Commit and Act: The importance of teaching children with autism to discriminate questions
About This Course
Although an increasing number of single-case studies have focused on teaching language skills to children with autism using Skinner’s (1957) analysis of verbal behavior in recent years, the majority have focused solely on establishing primary operants at the single word level. Nevertheless, from two to three years of age, neurotypical children naturally demonstrate generalized and multiply-controlled verbal behavior, including autoclitics: They are, for example, able to provide full-sentence answers to novel questions about ongoing and past events, to describe their own experiences, and to respond to a variety of Wh questions. The ability to discriminate questions is therefore one of the most fundamental listener and speaker skills, yet it is poorly understood and underappreciated by ABA curricula.
A program of instruction will be presented in which language objectives are organized along a continuum of increasing stimulus control complexity, and discussion provided of how best to move from teaching simple stimulus discriminations to mastery of complex verbal conditional discriminations. Special emphasis will be placed on the role of autoclitic frames and intraverbal control in teaching generalized question answering. The current presentation will focus on some recent research providing clinicians with a conceptually systematic framework for teaching complex and generalized verbal behavior to children with autism based on a Skinnerian analysis of verbal stimulus control.
Commit and Act is a non-governmental organization working to bring psychotherapeutic support to communities in need in Sierra Leone, Uganda, and Liberia. Their goal is to build a renewed sense of trust in the people they work with. To help individuals find the courage to rebuild their lives according to their own vision and values. Their local professional therapists counsel individuals and community groups.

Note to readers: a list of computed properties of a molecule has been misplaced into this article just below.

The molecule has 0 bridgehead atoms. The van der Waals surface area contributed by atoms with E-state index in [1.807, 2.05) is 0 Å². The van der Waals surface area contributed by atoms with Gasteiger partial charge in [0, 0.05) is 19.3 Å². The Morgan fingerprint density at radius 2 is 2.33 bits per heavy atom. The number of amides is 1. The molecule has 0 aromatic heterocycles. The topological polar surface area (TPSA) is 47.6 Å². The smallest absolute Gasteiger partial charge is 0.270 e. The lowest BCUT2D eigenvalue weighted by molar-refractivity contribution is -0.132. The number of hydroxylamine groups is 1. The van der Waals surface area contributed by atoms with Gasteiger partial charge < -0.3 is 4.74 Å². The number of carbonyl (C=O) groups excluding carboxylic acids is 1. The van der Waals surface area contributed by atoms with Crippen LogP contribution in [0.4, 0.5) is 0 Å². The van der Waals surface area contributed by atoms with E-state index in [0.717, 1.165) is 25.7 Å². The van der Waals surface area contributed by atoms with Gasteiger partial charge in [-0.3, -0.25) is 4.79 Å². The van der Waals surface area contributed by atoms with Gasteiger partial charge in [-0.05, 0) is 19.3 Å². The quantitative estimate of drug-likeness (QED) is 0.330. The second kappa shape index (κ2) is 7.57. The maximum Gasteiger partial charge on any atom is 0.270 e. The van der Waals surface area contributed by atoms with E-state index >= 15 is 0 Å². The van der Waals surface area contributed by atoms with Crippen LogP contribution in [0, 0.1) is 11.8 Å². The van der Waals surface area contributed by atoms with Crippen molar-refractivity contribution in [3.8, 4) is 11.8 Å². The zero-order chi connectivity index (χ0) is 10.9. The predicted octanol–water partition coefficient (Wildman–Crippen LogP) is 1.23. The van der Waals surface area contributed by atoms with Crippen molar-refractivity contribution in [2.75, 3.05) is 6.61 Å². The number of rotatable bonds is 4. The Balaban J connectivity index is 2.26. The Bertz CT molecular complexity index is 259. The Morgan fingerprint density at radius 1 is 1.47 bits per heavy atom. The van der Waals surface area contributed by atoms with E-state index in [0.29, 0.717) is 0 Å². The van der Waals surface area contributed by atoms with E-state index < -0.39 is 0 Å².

PraxisCET is proud to help support his work. Proceeds from this presentation will go directly to Commit and Act, providing vital funding for the health and education services they provide in Sierra Leone and elsewhere.
October 20, 2020, 3 PM—5 PM EDT
Participants will be able to:
- Describe sources of multiple stimulus control in verbal behavior.
- Describe applied procedures that evoke transfer of stimulus control from tact to intraverbal repertoires without direct teaching of specific individual responses.
Please review complete CE and conflict-of-interest disclosure information prior to registering. This course is jointly sponsored by Praxis CET and Institute for Better Health (IBH) and is approved for 2 CE Hours by the following:
- BACB – Behavior Analysts
- NBCC – National Counselors
- NAADAC – Drug & Alcohol Counselors
- NY State – Counselors and Social Workers
- Other State Level Counselors, MFTs, and Social Workers
- WESPSB – Educators
- APA - Psychologist: Institute for Better Health, Inc is approved by the American Psychological Association (APA) to offer continuing education for psychologists. Institute for Better Health, Inc maintains responsibility for the program and its content.
degli Espinosa, F., Gerosa, F., & Brocchin–Swales, V. (2020). Teaching multiply controlled tacting to children with autism. European Journal of Behavior Analysis. https://doi.org/10.1080/15021149.2020.1737407
Palmer, D.C. On Intraverbal Control and the Definition of the Intraverbal. The Analysis of Verbal Behavior 32, 96–106 (2016). https://doi.org/10.1007/s40616-016-0061-7
Michael, J., Palmer, D. C., & Sundberg, M. L. (2011). The multiple control of verbal behavior. The Analysis of Verbal Behavior, 27(1), 3–22. https://doi.org/10.1007/BF03393089
Refund and Cancellation Policy
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